By Rebecca Burns
The BBC's licence fee should be scrapped and replaced by a voluntary subscription service, according to a report released by a leading think tank.
David Graham, a former producer at the BBC and author of the report for the Adam Smith Institute, says the current broadcast model is "exhausted" and the BBC must lead the way with reform.
The report, titled Global Player or Subsidy Junkie? Decision Time for the BBC, envisages the organisation with "the global presence of Hollywood studio, but with a wider range of output than a Hollywood studio and an especially strong presence in news and documentary output" in five years time.
Graham claims the current licence fee criminalises the poorer in society.
But the report also concludes the licence fee has been rendered "obsolete" by internet viewing.
Culture secretary Jeremy Hunt has welcomed "tough discussions" about the possibility of cutting the licence fee from its current annual cost of £145.50, accusing the BBC of "extraordinary and outrageous waste".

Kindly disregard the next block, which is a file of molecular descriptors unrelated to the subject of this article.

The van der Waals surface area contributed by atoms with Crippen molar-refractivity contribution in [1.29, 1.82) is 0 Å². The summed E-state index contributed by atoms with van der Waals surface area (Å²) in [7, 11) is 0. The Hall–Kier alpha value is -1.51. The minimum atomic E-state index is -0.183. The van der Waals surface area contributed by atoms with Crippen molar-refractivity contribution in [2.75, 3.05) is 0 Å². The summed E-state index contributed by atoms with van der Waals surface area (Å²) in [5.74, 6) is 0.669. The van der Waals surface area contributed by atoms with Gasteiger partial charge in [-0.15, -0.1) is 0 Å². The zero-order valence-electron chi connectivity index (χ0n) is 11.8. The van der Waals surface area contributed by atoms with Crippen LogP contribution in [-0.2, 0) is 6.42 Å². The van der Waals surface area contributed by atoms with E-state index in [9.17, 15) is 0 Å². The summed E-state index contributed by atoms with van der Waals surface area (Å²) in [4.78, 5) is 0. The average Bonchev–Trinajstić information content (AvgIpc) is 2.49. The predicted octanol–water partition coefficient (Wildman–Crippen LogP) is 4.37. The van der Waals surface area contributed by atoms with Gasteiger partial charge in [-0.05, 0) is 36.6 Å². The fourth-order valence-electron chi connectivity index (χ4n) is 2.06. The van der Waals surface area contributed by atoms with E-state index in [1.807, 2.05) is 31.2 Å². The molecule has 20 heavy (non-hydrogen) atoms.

In response to the report a spokeswoman for the BBC Trust, responsible for the licence fee, told the BBC: "The Trust welcomes the fact that the current government has expressed its support for the continued existence of multi-year licence fee settlements."
She added: "The trust remains focused on ensuring that licence fee payers are getting value for money."